- Tight End
- Defensive Tackle
- Running Back
- Defensive End
- Wide Receiver
If you think about it, the safety and tight end positions would be kind of similar in this scenario. You'd have Eric Berry and Jason Witten as the veteran stopgaps, Xavier Woods and Blake Jarwin as intriguing young guys with starting potential, and Kavon Frazier and Dalton Schultz as other young depth.
However, at every step, safety would be deeper and have more upside. Berry should have more to often than Witten, Woods is more proven than Jarwin, and Frazier is more experienced than Schultz.
Plus, we didn't even mention that you'd have Jeff Heath for experience and versatility at safety. Meanwhile, TE Rico Gathers probably won't be on next year's team.
So yes, I'd vault tight end to the top of the need list. Dallas may like Blake Jarwin but they could find a far more polished and talented player with the 58th pick.
Even with McDowell and Christian Covington added to the mix, Dallas would still be wise to address the defensive tackle position. They have several contract issues coming up at once in 2020.
Covington and Maliek Collins will be unrestricted free agents next year. The Cowboys will also likely want to finally shed Tyrone Crawford's contract, with $8 million in cap relief possible. That would leave them pretty bare at defensive tackle.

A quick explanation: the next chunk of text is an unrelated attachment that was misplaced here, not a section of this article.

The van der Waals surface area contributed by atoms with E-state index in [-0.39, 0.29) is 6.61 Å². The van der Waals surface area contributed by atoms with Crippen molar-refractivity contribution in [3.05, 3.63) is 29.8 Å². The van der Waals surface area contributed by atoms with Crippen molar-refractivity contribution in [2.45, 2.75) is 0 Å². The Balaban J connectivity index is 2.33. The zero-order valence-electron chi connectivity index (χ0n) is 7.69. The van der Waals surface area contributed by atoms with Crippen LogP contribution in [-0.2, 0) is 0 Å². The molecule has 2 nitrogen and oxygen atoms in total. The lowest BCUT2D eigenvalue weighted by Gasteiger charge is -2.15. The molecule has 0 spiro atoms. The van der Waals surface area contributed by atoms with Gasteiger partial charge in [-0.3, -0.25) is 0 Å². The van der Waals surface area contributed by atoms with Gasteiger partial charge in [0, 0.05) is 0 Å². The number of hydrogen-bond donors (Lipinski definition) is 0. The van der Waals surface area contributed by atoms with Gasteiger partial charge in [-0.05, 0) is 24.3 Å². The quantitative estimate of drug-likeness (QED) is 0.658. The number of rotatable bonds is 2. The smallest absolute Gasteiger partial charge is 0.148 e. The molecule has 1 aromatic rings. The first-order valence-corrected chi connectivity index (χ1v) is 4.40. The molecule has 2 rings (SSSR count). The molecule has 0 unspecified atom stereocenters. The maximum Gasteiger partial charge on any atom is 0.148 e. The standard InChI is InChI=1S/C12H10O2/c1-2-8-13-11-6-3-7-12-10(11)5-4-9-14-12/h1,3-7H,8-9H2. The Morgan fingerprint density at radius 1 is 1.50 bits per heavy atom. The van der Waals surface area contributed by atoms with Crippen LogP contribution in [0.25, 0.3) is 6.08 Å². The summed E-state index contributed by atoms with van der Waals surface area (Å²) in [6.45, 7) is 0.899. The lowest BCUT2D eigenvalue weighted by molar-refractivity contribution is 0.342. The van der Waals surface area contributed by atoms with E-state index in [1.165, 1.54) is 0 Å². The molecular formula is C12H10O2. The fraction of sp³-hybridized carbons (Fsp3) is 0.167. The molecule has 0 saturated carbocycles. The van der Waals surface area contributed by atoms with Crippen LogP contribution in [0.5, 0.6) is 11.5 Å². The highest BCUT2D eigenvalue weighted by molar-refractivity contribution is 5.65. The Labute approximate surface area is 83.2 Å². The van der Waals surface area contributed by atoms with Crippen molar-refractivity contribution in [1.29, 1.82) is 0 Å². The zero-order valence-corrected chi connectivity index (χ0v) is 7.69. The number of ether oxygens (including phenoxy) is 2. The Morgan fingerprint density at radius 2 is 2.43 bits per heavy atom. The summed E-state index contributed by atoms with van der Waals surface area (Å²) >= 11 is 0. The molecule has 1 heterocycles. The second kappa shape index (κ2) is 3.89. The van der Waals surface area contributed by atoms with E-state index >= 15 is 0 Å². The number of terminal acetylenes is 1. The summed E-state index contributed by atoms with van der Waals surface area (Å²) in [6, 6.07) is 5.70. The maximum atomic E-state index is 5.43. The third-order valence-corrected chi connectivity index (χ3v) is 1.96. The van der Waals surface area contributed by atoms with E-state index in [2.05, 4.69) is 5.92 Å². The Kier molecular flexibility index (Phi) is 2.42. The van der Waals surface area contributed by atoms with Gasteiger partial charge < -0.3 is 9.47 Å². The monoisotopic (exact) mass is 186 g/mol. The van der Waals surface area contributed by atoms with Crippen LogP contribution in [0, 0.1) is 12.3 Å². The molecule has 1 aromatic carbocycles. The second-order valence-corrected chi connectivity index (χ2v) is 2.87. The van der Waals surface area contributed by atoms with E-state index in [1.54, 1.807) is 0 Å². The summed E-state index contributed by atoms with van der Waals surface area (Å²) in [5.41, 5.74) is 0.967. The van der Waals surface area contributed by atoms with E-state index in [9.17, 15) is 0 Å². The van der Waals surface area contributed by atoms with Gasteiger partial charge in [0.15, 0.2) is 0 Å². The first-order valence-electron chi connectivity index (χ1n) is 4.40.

Dallas could make a move now to solidify their rotation and prepare for the future. They'd have a little more stability at defensive end with assumed multi-year deals for Lawrence and Quinn, making tackle the more immediate concern.
The backup running back spot can't be ignored, with only Darius Jackson and Jordan Chunn currently signed behind Ezekiel Elliott. If Dallas doesn't bring back Rod Smith between now and the draft, they may want to spend a high pick for Zeke's relief man and an additional offensive weapon.
Elliott's own contract will be up for discussion as soon. Having a talented player with a four-year rookie deal behind him could give the Cowboys much-needed leverage in any future talks with their franchise back.
~ ~ ~
We'll see if Dallas lands any of the players we've hypothesized about. Any of them would help lessen the need at their positions, but those would still remain important areas for the Cowboys to look at in the upcoming draft.